Here too, Arndt seems to be following a recent tendency in the scholarship on Arendt to claim, contrary to what a straightforward reading of her writings would suggest, that Arendt did not in fact mean to exclude social and economic issues from politics. For some commentators, it is not the content of the demands but rather the attitude they represent -- whether of narrow self-interest or a more broadly shared public or common interest -- that counted for Arendt; and thus that for her, "Engaging in politics does not mean abandoning economic or social issues; it means fighting for them in the name of principles, interests, values that have a generalizable basis, and that concern us as members of a collectivity." For others, the important distinction for Arendt was not between certain "issues" but between care for "life" -- the processes of sustaining bodily needs -- and care for the world. Therefore, what should enter into the public sphere is not a question of a certain content which is supposedly suitable only to the political, but a certain orientation, a distinctive "mode of being with others manifest in action and speech." Arndt's position seems to be closest to a recent argument by Gündoğdu, who has suggested that what is political and not political is "not given in advance; a socioeconomic problem such as poverty can be politicized, though such politicization requires mediatory practices that can represent the problem as a shared concern demanding concerted action."
Such interpretations seem to me to fly in the face of much of what Arendt wrote about the need to keep economic and social questions for the most part outside of political deliberation because they concern the necessities of life, rather than freedom. If anything, the recent publication of more of Arendt's unpublished writings in the collection Thinking without a Bannister only serves to demonstrate this point, as Arendt expands in some of these essays on an argument she most famously made in On Revolution: the extent to which much of the failure of the French Revolution should be attributed to the revolutionaries' concern with the "social question," namely, with the question of poverty. Arendt leaves no doubt that the revolutionaries genuinely cared for justice and for the common good, yet once this became their focus the revolution was bound to go astray, in terms of its ability to establish a government based on freedom and to refrain from mass violence and dictatorship. Deterministic and problematic as Arendt's analysis may seem to most of us, it should be admitted that this was Arendt's view. In this sense, Arndt's attempt to explicate Arendt's "pure concept of politics" turns out to evade important aspects of the actual "purity" of Arendt's conception of the political.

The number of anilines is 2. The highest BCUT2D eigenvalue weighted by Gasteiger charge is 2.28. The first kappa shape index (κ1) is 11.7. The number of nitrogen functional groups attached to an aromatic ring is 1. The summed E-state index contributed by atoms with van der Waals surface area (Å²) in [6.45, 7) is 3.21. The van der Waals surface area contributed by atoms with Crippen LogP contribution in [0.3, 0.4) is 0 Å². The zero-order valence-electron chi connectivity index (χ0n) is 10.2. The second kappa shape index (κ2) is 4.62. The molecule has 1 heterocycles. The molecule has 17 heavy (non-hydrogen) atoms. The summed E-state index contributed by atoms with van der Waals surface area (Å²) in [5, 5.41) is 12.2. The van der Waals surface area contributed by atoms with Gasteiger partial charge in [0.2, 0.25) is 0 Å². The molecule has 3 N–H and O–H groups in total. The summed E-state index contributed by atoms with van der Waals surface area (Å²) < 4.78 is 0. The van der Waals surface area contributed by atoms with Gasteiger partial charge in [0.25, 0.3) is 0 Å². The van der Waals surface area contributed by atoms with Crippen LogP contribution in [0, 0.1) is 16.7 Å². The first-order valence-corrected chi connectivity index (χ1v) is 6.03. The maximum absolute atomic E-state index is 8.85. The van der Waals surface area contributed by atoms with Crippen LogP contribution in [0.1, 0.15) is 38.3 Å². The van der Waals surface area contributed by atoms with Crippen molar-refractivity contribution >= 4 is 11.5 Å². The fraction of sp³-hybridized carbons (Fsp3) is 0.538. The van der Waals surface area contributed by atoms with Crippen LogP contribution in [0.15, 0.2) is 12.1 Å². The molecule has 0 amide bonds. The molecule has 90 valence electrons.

Ultimately, however, these are matters of interpretive disagreement rather than faults in the study itself. Without a doubt, Arndt's book is an important addition to the scholarly effort to draw insights from the political thought of Hannah Arendt, who has emerged in recent decades not only as one of the most important political thinkers of the 20th century, but as one who is crucial to make sense of, and perhaps even make a difference in, the political world of the 21st.
 Margaret Canovan, Hannah Arendt: A Reinterpretation of Her Political Thought. (Cambridge: Cambridge University Press, 1992), 24; Richard J. Bernstein, Hannah Arendt and the Jewish Question(Cambridge, Massachusetts: The MIT Press, 1996), chap. 7.
 Hannah Arendt, Eichmann in Jerusalem: A Report on the Banality of Evil (New York: Penguin Books, 1994), 26.
 Arendt to McCarthy, September 20, 1963, in Between Friends: The Correspondence of Hannah Arendt and Mary McCarthy, 1949-1975, ed. Carol Brightman (New York: Harcourt Brace & Company, 1995), 148.
 Hannah Arendt, "Interview by Joachim Fest," in The Last Interview and Other Conversations (Brooklyn and London: Melville House Publishing, 2013), 44.
 See, for example, Seyla Benhabib, "Who’s on Trial, Eichmann or Arendt?" The New York Times, September 2, 2014, available at https://opinionator.blogs.nytimes.com/2014/09/21/whos-on-trial-eichmann-or-anrendt/?_r=0; Roger Berkowitz, "Did Eichmann Think?" The American Interest, September 7, 2014, available at https://www.the-american-interest.com/2014/09/07/did-eichmann-think/
 See Shmuel Lederman, "The Radicalism of the Banality of Evil: Ideology and Political Conformity in Arendt," New German Critique 46(2): 197-220.
 Patricia Owens, "Not Life but the World is At Stake: Hannah Arendt on Citizenship in the Age of the Social," Citizenship Studies 16, no. 2 (2012): 298.
 Ibid., 306, emphasis in the original.
 Ayten Gündogdu, Rightlessness in an Age of Rights: Hannah Arendt and the Contemporary Struggles of Migrants (New York: Oxford University Press, 2015), 69.
 Hannah Arendt, Thinking Without a Banister, ed. Jerome Kohn (New York: Schocken Books, 2018).